Standardizing the language of corporate internal investigative reports: A case study in appropriated professional language practices Glen Michael Alessi (Università di Modena e Reggio Emilia) glennalessi@mac.com Large international corporations regularly conduct internal investigations regarding employee behavior. These investigations may pertain to misconduct, accidents, theft, complaints or issues of compliance. Employees are the first subject to interviews by company investigators, who subsequently report these cases in written form for internal use. These reports, however, may be required for external use later; for example, in the case litigation between an employee and the company. These reports are written by internal investigators who come from various cultural, educational and language backgrounds. They work at branch offices worldwide, often producing reports which often do not comply with the company's style-guide for report writing. The writing style and competency in English differ substantially between the reporting officers, requiring heavy editing in order to meet prescribed guidelines. A major international conglomerate which conducts investigations on its own staff worldwide has requested linguistic expertise or mediation in examining how individual reporting could be best standardized in order to avoid detailed editing and re-writing. The request is to establish more uniform lexical and grammatical choices among authors. The company hopes that the standardized reports create higher degrees of shared certainty and more objective evaluation of the circumstances between the company, the author and legal contexts, regardless of the specific case or author. The company's ultimate aim is to produce standardized documentation which employs terms, which foreseeably could be defended in court if needed. This presentation regards an in-progress case study which considers the analysis of six anonymized internal investigative reports by a major EU based multinational company. The company had requested suggestions of how it might credibly adapt the language in their reports to a legal context and how a standardized version of choices might be prescribed to agent-writers. Corpus-assisted and genre-based approaches will provide input into describing current report macrostructure, lexico-grammatical choices, and what suggestions can be made to standardize and render reports written by international agents more legally resistant.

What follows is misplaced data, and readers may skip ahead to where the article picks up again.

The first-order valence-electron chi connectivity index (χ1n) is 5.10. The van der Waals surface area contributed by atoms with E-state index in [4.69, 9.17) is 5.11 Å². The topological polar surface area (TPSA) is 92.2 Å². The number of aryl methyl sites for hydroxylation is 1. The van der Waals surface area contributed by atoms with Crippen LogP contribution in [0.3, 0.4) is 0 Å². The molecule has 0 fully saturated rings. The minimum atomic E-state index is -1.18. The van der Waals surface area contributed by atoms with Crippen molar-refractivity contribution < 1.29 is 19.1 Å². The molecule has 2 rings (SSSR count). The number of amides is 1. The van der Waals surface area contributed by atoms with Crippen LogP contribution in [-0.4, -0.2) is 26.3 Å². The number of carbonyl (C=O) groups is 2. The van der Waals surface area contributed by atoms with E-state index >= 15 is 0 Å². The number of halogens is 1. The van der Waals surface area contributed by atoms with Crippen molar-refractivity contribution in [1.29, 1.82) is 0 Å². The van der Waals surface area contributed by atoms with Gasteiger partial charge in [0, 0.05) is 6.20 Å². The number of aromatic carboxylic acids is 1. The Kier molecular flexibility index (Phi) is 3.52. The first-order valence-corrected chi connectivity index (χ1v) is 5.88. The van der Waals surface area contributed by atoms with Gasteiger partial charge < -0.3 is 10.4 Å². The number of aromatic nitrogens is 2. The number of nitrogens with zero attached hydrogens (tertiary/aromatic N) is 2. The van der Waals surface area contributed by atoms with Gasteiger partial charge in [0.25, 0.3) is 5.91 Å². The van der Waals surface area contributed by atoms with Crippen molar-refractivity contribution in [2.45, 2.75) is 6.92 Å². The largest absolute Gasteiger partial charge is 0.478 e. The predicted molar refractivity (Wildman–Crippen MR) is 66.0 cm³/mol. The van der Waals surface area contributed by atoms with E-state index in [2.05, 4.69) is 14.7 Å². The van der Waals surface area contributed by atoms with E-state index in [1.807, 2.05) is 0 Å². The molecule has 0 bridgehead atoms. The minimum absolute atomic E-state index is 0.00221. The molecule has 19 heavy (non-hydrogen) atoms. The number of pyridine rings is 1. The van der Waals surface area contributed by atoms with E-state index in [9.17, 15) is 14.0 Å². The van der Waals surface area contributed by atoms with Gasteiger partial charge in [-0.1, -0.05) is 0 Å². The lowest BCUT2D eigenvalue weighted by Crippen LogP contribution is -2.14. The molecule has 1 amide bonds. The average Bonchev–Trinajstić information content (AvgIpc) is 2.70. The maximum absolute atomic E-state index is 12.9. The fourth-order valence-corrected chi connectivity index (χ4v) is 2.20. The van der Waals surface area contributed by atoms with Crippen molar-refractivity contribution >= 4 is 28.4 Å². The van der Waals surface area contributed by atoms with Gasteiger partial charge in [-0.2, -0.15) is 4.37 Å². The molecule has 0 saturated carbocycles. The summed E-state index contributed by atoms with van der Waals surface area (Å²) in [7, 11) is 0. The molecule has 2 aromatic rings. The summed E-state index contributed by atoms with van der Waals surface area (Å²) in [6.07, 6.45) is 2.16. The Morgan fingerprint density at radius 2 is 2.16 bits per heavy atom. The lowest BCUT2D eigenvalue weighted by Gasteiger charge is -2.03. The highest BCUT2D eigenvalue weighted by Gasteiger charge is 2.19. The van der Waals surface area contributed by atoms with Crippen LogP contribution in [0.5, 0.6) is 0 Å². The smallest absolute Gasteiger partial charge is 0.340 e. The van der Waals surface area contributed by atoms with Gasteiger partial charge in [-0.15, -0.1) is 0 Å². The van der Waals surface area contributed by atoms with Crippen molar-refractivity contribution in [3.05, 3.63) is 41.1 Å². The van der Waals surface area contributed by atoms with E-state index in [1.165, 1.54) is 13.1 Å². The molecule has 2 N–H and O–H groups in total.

Standardizing the language of corporate internal investigative reports: A case study in appropriated professional language practices / Alessi, Glen Michael. - (2014). ((Intervento presentato al convegno CADAAD 5 : Critical Approaches to Discourse Analysis Across Disciplines tenutosi a Eötvös Lorànd University, Budapest ( HU ) nel 1-3 Settembre 2014.

Standardizing the language of corporate internal investigative reports: A case study in appropriated professional language practices

Glen Michael Alessi
2014

Abstract